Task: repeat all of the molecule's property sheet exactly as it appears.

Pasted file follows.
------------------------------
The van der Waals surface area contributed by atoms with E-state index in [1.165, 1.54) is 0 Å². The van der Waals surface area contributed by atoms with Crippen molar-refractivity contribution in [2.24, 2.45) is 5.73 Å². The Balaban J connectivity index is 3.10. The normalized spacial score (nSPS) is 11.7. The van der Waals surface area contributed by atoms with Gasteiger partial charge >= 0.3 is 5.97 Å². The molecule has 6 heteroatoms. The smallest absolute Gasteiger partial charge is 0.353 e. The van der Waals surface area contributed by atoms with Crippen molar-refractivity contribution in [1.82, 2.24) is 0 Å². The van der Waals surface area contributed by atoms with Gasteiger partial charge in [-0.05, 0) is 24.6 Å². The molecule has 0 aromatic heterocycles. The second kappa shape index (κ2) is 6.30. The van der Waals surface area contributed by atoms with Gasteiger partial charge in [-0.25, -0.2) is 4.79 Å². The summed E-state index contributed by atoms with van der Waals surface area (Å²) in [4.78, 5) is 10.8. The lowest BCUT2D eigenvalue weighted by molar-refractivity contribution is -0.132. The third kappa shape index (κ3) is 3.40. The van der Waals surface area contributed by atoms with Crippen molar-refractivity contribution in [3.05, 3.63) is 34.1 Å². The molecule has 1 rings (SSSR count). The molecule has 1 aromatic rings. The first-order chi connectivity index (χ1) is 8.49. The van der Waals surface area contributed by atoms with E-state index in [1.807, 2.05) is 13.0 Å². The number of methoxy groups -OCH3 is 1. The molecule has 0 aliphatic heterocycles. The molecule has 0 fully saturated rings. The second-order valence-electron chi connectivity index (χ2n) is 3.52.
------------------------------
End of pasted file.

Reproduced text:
The van der Waals surface area contributed by atoms with E-state index in [1.165, 1.54) is 0 Å². The van der Waals surface area contributed by atoms with Crippen molar-refractivity contribution in [2.24, 2.45) is 5.73 Å². The Balaban J connectivity index is 3.10. The normalized spacial score (nSPS) is 11.7. The van der Waals surface area contributed by atoms with Gasteiger partial charge >= 0.3 is 5.97 Å². The molecule has 6 heteroatoms. The smallest absolute Gasteiger partial charge is 0.353 e. The van der Waals surface area contributed by atoms with Crippen molar-refractivity contribution in [1.82, 2.24) is 0 Å². The van der Waals surface area contributed by atoms with Gasteiger partial charge in [-0.05, 0) is 24.6 Å². The molecule has 0 aromatic heterocycles. The second kappa shape index (κ2) is 6.30. The van der Waals surface area contributed by atoms with Gasteiger partial charge in [-0.25, -0.2) is 4.79 Å². The summed E-state index contributed by atoms with van der Waals surface area (Å²) in [4.78, 5) is 10.8. The lowest BCUT2D eigenvalue weighted by molar-refractivity contribution is -0.132. The third kappa shape index (κ3) is 3.40. The van der Waals surface area contributed by atoms with Crippen molar-refractivity contribution in [3.05, 3.63) is 34.1 Å². The molecule has 1 rings (SSSR count). The molecule has 1 aromatic rings. The first-order chi connectivity index (χ1) is 8.49. The van der Waals surface area contributed by atoms with E-state index in [1.807, 2.05) is 13.0 Å². The number of methoxy groups -OCH3 is 1. The molecule has 0 aliphatic heterocycles. The molecule has 0 fully saturated rings. The second-order valence-electron chi connectivity index (χ2n) is 3.52.